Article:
Trio who traded using hacked info from EDGAR system settle with SEC
The United States Securities and Exchange Commission (SEC) has announced settlements with Sungjin Cho, Ivan Olefir, and Capyield Systems, Ltd., an entity controlled by Olefir, who were charged with trading on nonpublic corporate earnings information hacked from the SEC’s EDGAR system.
Let’s recall that the complaint in this case was filed in January 2019. The SEC’s complaint charged nine defendants for participating in a scheme to hack into the SEC’s EDGAR system and extract nonpublic information to use for illegal trading. The SEC charged a Ukrainian hacker, six individual traders in California, Ukraine, and Russia, and two entities.
The complaint alleged that a Ukrainian hacker gained access in 2016 and extracted EDGAR files containing nonpublic earnings results. From July to October 2016, Cho, Olefir, and Capyield allegedly traded on the basis of this hacked information in the narrow window of time between when the files were extracted from EDGAR and when the information was released to the public. They also allegedly previously traded based on material nonpublic information obtained through the hack of at least two newswire services.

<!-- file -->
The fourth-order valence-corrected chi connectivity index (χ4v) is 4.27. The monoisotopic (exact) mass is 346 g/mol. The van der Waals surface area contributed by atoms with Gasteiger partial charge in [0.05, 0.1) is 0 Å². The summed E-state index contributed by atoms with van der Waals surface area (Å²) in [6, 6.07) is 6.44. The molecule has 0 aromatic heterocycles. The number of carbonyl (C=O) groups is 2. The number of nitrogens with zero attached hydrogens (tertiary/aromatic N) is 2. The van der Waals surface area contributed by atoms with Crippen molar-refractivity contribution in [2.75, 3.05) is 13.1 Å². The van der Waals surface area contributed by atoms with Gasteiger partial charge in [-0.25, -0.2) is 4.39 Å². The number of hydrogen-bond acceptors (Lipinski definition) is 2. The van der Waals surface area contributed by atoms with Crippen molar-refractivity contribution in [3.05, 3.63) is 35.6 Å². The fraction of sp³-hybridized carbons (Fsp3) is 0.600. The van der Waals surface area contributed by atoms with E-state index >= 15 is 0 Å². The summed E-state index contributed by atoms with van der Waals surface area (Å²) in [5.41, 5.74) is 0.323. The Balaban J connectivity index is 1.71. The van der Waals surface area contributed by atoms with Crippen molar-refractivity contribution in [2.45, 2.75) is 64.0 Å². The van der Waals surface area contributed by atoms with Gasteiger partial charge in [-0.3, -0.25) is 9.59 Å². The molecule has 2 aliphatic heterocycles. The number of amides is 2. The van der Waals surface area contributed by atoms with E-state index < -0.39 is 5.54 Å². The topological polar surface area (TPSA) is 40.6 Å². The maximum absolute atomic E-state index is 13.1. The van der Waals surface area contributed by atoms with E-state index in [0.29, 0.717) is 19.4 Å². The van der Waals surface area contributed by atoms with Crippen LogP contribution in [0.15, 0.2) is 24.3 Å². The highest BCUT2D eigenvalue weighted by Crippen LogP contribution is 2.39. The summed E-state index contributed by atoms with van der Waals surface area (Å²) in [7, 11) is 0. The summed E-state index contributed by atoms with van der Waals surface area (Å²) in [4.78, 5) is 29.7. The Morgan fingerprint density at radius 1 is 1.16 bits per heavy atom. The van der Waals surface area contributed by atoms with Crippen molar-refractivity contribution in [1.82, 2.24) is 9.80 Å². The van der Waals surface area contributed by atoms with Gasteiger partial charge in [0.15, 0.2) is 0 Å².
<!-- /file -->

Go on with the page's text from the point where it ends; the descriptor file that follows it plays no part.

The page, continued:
The SEC confirmed on November 5, 2020 that Cho, Olefir and Capyield consented to the entry of final judgments which would permanently enjoin them from violating the antifraud provisions of Section 10(b) of the Securities Exchange Act of 1934 and Rule 10b-5 thereunder and Section 17(a) of the Securities Act of 1933. Additionally, Cho and Olefir agreed to conduct-based injunctions limiting their ability to trade U.S.-listed securities and derivatives.
Cho agreed to pay a civil penalty of $175,000, and Olefir and Capyield agreed to pay a joint and several penalty of $250,000. The SEC will also move to dismiss its case against relief defendant Kyungja Cho, whose trading in the scheme was directed by Sungjin Cho.
The settlements are subject to court approval.